Early ultrasound in routine pregnancy care
Routine early ultrasound at weeks 11 –13 of gestation may have the same objective as the current practice of ultrasound at weeks 17 – 19. Since nuchal translucency will be observed at weeks 11 - 1 3, it is likely that early ultrasound will reveal more foetuses with a risk of chromosomal anomalies.
- We did not find evidence on health benefits due routine early ultrasound scans
- Offering routine early ultrasound may lead to a reduction in the number of children born with trisomy 21 (Down syndrome)
- We did not find clinical evidence on harmful effects or risks due to ultrasound scans per se for the mother, foetus or child.
- Early ultrasound may increase the rate of women who are satisfied with prenatal care
- The significance of better diagnostic accuracy of monochorionic twins is unclear
The diagnosis of different conditions
- Early ultrasound may detect almost all monochorionic twins, which may be more difficult at later stages of pregnancy.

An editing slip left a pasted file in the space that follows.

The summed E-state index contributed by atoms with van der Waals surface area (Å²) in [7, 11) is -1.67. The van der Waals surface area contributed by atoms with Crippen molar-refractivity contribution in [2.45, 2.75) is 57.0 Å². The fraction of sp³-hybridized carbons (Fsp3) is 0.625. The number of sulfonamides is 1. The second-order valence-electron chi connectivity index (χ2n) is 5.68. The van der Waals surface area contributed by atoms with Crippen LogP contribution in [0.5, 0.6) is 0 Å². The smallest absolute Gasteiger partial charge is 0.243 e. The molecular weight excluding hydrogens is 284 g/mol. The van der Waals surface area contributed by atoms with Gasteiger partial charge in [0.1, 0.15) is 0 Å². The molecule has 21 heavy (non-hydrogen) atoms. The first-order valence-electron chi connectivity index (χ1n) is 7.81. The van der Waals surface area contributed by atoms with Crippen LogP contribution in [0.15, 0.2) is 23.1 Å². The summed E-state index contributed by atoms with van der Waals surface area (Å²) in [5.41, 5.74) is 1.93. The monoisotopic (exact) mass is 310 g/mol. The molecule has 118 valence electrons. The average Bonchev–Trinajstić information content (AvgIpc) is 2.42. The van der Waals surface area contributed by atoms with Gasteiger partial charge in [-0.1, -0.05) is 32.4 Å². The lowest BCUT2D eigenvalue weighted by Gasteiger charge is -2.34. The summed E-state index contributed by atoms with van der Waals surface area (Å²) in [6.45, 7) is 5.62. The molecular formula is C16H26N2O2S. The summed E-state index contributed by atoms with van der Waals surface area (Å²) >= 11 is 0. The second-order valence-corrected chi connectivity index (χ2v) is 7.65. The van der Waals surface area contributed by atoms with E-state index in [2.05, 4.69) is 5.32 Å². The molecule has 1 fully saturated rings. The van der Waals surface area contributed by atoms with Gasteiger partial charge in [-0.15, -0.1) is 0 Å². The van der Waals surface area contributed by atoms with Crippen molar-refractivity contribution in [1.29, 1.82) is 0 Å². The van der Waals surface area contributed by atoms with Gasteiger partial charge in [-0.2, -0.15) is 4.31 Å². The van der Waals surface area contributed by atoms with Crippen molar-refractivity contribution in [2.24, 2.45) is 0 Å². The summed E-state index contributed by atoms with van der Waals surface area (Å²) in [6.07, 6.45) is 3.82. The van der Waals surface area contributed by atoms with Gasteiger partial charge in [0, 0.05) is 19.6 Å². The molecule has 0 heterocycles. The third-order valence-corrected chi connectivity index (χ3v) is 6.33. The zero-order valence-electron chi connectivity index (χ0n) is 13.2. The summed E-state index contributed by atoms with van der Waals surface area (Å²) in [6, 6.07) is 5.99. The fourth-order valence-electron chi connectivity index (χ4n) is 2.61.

- There is substantially uncertainty regarding diagnostic accuracy of ultrasound in the detection of serious structural anomalies, such as congenital heart defects.
- Nuchal translucency measurement combined with a serum test has higher accuracy in detecting cases of trisomy 21 than nuchal translucency measurement alone.
Other consequences of early ultrasound
The results of our economic model analyses show that introduction of a public programme of early ultrasound in addition to ultrasound at weeks 17 – 19 of gestation, may lead to a doubling of running costs compared to the programme currently in place. The actual utilization of ultrasound and foetal diagnostic procedures is higher than the levels estimated by the model. Therefore, it is not granted that the running costs associated with ultrasound and foetal diagnostics in Norwegian prenatal care will increase upon introducing routine early ultrasound. Routine early ultrasound and foetal diagnostics is ethically challenging whether one decides to introduce a routine early ultrasound, or to retain current practice.